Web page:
Friday, April 20, 2012

Smyrna: St. Angelo's Pizza

St. Angelo's has become a regular stop when I am in Smyrna. The style is what I've come to think of as New York transplant/Atlanta pizza place. These places have classic New York pizza, the mandantory checkered table cloths, and pictures of the family who runs the establishment. But the Atlanta version has a more modern sports bar vibe: brick interior (mandantory in Georgia) and plenty of video screens playing ESPN.
This is exactly the sort of pizza I would want from my neighborhood pizza place in New Jersey. Gourmet, not particularly; enjoyable, very much so. St. Angelo's sauce is excellent---the acid in the sauce is just strong enough to register when combined with the other pizza flavors. The crust could be a little chewiwer but is quite good. The staff are friendly without being pushy in the classic Italian style. St. Angelo's Pizza on Urbanspoon

Thursday, April 19, 2012

Update: Nan

Our Texas Instruments were in town and graciously took a group of us to Nan. I usually go to this restaurant for lunch so dinner was a special treat. I just wanted to write a quick blog note to say how much I enjoy this restaurant (not to mention the company). We started with the tasting tree which gave us a variety of dishes ranging from Thai-style spring rolls to fried octopus rings. The accompanying sauces also gave us the full spectrum of flavors. I'm a sucker for cocoanut soup. For my main course I tried the duck for the first time; that is one of those things that is hard to find anywhere. Nan's duck was succulent and gave very subtle, non-gamy flavors. Nan Thai Fine Dining on Urbanspoon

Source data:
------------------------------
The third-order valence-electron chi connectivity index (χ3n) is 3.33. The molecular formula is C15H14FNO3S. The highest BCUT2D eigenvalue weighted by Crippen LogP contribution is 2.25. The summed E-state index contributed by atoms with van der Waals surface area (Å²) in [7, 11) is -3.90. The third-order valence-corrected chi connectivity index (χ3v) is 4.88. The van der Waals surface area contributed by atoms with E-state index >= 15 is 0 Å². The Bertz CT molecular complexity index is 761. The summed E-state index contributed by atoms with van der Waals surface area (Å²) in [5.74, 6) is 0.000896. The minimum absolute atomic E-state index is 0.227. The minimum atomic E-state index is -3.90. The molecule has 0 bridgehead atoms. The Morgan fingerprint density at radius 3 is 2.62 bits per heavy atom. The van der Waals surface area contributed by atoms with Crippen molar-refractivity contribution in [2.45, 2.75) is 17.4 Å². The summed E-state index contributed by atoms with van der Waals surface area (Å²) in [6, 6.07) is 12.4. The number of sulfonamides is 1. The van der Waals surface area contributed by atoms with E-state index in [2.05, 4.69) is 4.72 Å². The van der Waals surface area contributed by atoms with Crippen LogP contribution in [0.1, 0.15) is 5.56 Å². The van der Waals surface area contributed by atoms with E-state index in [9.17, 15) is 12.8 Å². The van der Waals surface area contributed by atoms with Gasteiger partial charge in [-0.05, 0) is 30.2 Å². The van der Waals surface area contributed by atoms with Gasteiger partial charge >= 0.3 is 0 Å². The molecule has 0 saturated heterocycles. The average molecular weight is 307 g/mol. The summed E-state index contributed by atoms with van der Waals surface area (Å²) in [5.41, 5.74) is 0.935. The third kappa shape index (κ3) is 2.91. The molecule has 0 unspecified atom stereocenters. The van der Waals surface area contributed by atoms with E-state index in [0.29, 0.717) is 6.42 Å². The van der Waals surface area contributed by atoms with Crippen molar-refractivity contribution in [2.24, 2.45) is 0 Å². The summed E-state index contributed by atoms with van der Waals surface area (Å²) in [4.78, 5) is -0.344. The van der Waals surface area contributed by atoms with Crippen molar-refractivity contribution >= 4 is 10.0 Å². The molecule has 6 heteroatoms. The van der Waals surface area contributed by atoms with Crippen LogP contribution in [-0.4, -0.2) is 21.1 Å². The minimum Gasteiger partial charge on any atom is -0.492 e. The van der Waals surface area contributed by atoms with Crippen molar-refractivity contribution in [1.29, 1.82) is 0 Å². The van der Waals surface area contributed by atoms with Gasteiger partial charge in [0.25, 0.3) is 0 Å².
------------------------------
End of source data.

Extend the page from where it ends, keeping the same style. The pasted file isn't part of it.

Wednesday, April 18, 2012

Sandy Springs: Double Zero Napoletana

On Monday, I went to Double Zero Napoletana with the Atlanta Food Bloggers Society. It's located on Roswell Road just north of the Perimeter, more or less across the street from Ruth's Chris Steak House. This is one of those places that has been on my radar for awhile so I'm glad that my fellow bloggers gave me the excuse to go.
The restaurant provided us with an appetizer, the l'arrosto. Believe it or not, that roast pork with sides is on the small plates part of the menu. The chef explained that the pork was roased for about 6 hours. The garnishes included roasted garlic (amazing), eggplant, and peppers. The pork was exquisite---succulent and with a very roasted flavor.
I was on my own for the pizza so I tried one of my favorites, the quattro stagione. The traditional version has four different cheeses, one per quarter of the pie, in honor of a location near the Vatican, as I recall. This one had some extras, including roasted artichoke and roasted garlic. I was originally a little hesitant about fooling around with a classic and artichoke in particular. (I still remember my dad's insistent claims that artichoke was a weed that California farmers decided to market as a delicacy.) But the artichoke turned out to be almost my favorite part of the pizza. The sauce on the pizza was amazing, the perfect balance of tart and sweet. The crust itself was very thin in the Italian style, as compared to the slightly thicker New York or much thicker Chicago. But it still achieved that perfect balance of tenderness and chewiness.
And this is what food bloggers do when they eat---they take photos of everything that comes to the table. This shows Leslie of "The Food and Me" and Grant of "Marie, Let's Eat" taking photos of the latest arrival. Double Zero Napoletana on Urbanspoon